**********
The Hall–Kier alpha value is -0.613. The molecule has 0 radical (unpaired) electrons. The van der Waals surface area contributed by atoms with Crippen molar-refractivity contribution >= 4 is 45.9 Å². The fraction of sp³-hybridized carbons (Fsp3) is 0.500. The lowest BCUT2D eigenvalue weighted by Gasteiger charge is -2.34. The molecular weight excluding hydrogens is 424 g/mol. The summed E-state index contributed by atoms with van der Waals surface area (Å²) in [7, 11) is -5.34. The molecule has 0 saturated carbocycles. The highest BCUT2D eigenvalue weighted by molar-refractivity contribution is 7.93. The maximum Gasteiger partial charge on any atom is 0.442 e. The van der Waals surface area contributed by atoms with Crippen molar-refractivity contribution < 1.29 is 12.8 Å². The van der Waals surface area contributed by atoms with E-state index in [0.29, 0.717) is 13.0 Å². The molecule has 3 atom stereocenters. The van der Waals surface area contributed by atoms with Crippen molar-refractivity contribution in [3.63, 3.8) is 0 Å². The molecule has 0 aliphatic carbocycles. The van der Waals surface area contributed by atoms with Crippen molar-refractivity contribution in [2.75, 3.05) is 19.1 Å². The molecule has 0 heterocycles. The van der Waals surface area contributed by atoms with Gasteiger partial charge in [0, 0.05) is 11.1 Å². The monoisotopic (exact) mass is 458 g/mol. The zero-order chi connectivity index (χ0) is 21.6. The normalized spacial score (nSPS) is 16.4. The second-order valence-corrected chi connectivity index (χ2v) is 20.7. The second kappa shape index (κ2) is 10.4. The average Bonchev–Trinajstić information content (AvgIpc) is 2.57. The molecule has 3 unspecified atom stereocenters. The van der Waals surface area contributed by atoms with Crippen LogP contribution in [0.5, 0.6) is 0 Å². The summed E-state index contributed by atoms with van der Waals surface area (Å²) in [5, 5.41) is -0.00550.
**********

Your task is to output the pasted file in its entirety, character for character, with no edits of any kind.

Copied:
The Hall–Kier alpha value is -0.613. The molecule has 0 radical (unpaired) electrons. The van der Waals surface area contributed by atoms with Crippen molar-refractivity contribution >= 4 is 45.9 Å². The fraction of sp³-hybridized carbons (Fsp3) is 0.500. The lowest BCUT2D eigenvalue weighted by Gasteiger charge is -2.34. The molecular weight excluding hydrogens is 424 g/mol. The summed E-state index contributed by atoms with van der Waals surface area (Å²) in [7, 11) is -5.34. The molecule has 0 saturated carbocycles. The highest BCUT2D eigenvalue weighted by molar-refractivity contribution is 7.93. The maximum Gasteiger partial charge on any atom is 0.442 e. The van der Waals surface area contributed by atoms with Crippen molar-refractivity contribution < 1.29 is 12.8 Å². The van der Waals surface area contributed by atoms with E-state index in [0.29, 0.717) is 13.0 Å². The molecule has 3 atom stereocenters. The van der Waals surface area contributed by atoms with Crippen molar-refractivity contribution in [3.63, 3.8) is 0 Å². The molecule has 0 aliphatic carbocycles. The van der Waals surface area contributed by atoms with Crippen molar-refractivity contribution in [2.75, 3.05) is 19.1 Å². The molecule has 0 heterocycles. The van der Waals surface area contributed by atoms with Gasteiger partial charge in [0, 0.05) is 11.1 Å². The monoisotopic (exact) mass is 458 g/mol. The zero-order chi connectivity index (χ0) is 21.6. The normalized spacial score (nSPS) is 16.4. The second-order valence-corrected chi connectivity index (χ2v) is 20.7. The second kappa shape index (κ2) is 10.4. The average Bonchev–Trinajstić information content (AvgIpc) is 2.57. The molecule has 3 unspecified atom stereocenters. The van der Waals surface area contributed by atoms with Crippen LogP contribution in [0.5, 0.6) is 0 Å². The summed E-state index contributed by atoms with van der Waals surface area (Å²) in [5, 5.41) is -0.00550.